Crude oil has been one of the main factors contributing to the problem of uncontrollable inflation worldwide. When Russia attacked Ukraine, uncertainty about supplies drove prices to almost $130 per barrel. However, when the market saw that there were no global oil supply issues, the price dropped significantly from June of the previous year to June of the current year. But record global demand and a strong global production cut by OPEC+ have brought back the ghost of $100 per barrel. This may indicate that the fight against inflation is far from over.
Huge Deficit and Further Production Cuts 🛢️
OPEC+ had already reduced production, but with a significant price drop, they decided to intervene. In April, the entire expanded cartel decided to reduce its production target by just over 1 million barrels per day (brk/day). It's worth noting that at that time, many cartel countries struggled to ramp up production after the initial cuts during the pandemic. The market was skeptical about the effect of this action, so only after further cuts in June did prices begin to bounce back. But that's not all! During the summer, Saudi Arabia announced an additional voluntary cut of 1 million brk/day, and Russia cut exports by 0.3 million brk/day. Both of these actions have been extended to the end of this year. The market had earlier expected a deficit of 2 million brk/day by year's end, but it's now clear that this deficit will be even greater!
Such a massive deficit was last seen in 2007-2008 when prices soared to nearly $150 per barrel. Of course, back then, supply couldn't keep up with growing demand, while now, the supply is artificially limited. Still, we currently see a record demand above 100 million brk/day, so with an oil shortage, prices continue to rise, and nobody expects major declines.
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Biden has no Emergency Solution 🔔
Last year and early this year, the United States vigorously fought to lower market prices. It must be admitted that for some time, this worked very well. The US tapped into its vast oil reserves, established following the oil crises 40 years ago. At one point, US government agencies were selling 1 million barrels a day. While this might not seem like much, the well-balanced market felt it quite distinctly. It should be stressed that these reserves were created for a "rainy day." Even though the US is currently the world's largest oil producer, it's not self-sufficient. Releasing these reserves was politically motivated – Biden wanted low prices for the midterm elections. Reserves have been drained to levels not seen since the 1980s, and American producers, even with fairly high prices, are reluctant to invest heavily in production expansion due to the restrictive policies of the current administration. Thus, a scenario of commercial inventories dropping to their lowest levels since 2015 seems almost certain.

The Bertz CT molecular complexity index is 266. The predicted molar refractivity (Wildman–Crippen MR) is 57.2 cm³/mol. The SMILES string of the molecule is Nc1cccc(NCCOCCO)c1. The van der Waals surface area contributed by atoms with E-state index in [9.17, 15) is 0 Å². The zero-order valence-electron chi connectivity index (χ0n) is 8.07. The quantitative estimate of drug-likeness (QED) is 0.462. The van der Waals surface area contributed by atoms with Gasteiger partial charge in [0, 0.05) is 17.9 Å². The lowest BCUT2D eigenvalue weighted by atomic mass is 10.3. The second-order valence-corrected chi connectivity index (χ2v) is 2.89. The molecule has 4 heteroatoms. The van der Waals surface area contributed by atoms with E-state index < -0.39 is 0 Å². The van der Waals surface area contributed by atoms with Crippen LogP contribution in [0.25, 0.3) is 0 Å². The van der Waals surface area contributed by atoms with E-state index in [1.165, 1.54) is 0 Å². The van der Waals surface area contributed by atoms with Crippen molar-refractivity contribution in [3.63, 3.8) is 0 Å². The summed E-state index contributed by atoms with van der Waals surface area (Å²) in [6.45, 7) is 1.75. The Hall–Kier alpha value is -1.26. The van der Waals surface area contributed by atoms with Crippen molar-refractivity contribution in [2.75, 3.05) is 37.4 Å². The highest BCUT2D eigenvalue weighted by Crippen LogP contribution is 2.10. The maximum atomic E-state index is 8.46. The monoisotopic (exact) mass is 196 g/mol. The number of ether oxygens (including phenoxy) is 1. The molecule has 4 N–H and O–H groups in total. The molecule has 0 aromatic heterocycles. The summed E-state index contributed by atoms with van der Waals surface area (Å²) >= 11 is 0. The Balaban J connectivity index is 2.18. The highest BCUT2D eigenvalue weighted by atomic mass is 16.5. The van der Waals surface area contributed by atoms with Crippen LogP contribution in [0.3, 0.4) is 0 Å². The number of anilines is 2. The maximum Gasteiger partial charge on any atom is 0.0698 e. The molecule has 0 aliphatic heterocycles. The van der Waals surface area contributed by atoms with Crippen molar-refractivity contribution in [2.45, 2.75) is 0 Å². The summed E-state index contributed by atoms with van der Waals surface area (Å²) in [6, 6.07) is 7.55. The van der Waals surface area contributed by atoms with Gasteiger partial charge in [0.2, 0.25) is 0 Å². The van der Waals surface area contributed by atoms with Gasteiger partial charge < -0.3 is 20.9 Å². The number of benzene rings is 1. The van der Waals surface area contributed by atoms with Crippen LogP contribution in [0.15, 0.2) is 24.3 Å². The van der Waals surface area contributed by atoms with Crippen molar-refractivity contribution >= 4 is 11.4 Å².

Huge Price Increases 💰
For a long time this year, oil was traded at lower levels than in the corresponding period a year earlier, leading to rapid inflation containment. That's in the past now. Current prices are even 15% higher than in September of the previous year and over 40% higher than the local lows of March or May this year. Looking at futures contracts, we see a massive short-term demand surge for the commodity with limited supply. Future contracts are priced noticeably lower, indicating "backwardation." Of course, if oil production doesn't increase significantly next year, prices could remain high. On the other hand, the OPEC+ cartel knows it can't lead to demand destruction, something that happened in 2008 or in June of the previous year when prices quickly dropped from around $130 to $100 per barrel. That's why we probably shouldn't expect further excessive price increases and their maintenance above $100. This level will likely be broken, although stabilization and potential OPEC+ policy adjustments are expected afterward. Of course, if a recession were to occur, driven by concerns about excessively high oil prices, prices could drop quite drastically. However, without this, OPEC+'s ongoing supply restrictions will likely result in high prices, at least until the end of this year.
Why only until the end of this year? Saudi Aramco plans a second stock issuance worth up to $50 billion. It's clear that they'll get the best price with high oil levels. Additionally, a potential slowdown in demand from China next year and slowing growth related to maintaining high-interest rates are expected.
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